I remember Professor Abraham Briloff very well from my time as a student in the seventies. Back then, innocent accounting students thought that an accountant/auditor just prepared the books and reported the findings. We were unaware of the major impacts to society when ethics are disregarded in this seemingly mundane profession.
Of course, Briloff knew otherwise, and we all learned that lesson too. After the Enron meltdown, people reviewed the literature to find that the first books about ethics and the accounting profession were written long ago. Briloff, a student in the thirties and a professor from the 1940s on, understands these truths—and takes pleasure in sharing that understanding.
I like the way he thinks about the discipline: accounting is, after all, the language of business (regardless of how automated we get). Without sound, underlying principles, we are not likely to get accurate results.
—Michelle (Tuchscher) Rosenbaum (’81)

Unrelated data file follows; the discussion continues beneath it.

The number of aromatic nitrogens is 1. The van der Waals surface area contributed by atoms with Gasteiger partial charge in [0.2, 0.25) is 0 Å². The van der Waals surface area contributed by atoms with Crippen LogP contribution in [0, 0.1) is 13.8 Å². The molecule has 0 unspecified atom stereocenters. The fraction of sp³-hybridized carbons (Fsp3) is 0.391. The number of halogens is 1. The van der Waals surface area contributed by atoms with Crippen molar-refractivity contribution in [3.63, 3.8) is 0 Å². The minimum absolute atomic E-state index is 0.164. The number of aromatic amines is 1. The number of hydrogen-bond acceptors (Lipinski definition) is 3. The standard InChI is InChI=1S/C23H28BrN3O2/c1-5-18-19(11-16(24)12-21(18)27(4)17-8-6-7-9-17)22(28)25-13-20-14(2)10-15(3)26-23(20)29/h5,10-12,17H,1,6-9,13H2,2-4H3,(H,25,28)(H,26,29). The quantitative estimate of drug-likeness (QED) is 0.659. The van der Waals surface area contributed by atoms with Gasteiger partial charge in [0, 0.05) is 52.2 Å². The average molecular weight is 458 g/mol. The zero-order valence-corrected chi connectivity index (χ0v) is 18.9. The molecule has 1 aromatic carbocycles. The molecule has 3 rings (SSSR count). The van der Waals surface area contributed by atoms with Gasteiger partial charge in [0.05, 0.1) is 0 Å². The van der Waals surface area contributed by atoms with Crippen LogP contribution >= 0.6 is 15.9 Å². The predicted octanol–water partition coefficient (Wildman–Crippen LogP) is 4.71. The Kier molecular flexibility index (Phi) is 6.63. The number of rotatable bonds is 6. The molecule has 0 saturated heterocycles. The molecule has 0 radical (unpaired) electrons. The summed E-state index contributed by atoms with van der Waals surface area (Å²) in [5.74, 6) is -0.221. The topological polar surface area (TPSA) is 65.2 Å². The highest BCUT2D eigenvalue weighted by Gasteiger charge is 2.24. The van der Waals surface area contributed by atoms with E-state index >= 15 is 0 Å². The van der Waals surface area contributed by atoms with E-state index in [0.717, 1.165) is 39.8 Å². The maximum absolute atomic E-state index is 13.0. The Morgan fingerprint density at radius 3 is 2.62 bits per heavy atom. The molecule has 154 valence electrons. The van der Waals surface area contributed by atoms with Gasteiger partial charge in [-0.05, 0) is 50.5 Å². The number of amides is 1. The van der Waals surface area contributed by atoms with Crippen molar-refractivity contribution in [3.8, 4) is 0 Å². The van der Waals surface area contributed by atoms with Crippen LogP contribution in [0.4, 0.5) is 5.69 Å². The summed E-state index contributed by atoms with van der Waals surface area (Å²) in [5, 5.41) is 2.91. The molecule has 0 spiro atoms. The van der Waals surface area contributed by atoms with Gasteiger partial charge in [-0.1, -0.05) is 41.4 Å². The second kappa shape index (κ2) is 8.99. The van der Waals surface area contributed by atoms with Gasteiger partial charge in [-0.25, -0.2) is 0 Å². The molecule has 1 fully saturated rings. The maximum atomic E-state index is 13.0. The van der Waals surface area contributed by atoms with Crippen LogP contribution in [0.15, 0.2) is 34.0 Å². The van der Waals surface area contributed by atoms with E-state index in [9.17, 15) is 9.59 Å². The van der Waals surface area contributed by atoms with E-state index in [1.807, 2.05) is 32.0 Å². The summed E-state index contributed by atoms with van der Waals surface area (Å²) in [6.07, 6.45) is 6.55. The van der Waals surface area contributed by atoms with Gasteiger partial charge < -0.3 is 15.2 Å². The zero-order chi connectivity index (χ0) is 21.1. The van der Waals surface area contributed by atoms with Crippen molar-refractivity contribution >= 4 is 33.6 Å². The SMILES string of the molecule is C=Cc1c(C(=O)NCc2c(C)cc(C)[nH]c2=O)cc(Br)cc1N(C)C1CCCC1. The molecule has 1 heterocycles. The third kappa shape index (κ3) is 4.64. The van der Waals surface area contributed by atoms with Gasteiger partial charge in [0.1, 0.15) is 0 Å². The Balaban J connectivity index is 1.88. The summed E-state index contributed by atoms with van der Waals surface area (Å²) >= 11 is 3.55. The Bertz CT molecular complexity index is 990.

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* Alumni Alert: Not only is Abraham Briloff a world-renowned professor and accountant, he is also a Baruch double alumnus from the Classes of ’37 and ’41 and trustee emeritus of The Baruch College Fund.
One thought on “Professorial Tribute: Abraham Briloff”
I was fortunate to have Abraham Briloff as both the lecturer and classroom instructor for my first accounting course in the early 70s. I eventually decided to not major in accounting, but the basics of accounting, especially the ethics, I learned from him have served me well in my work as a performance auditor and training director for the Government Accountability Office. I still remember how he used the name of his daughter, Alice, as an acronym to remind us of some accounting basics: assets, liabilities, income, capital and expenditures.
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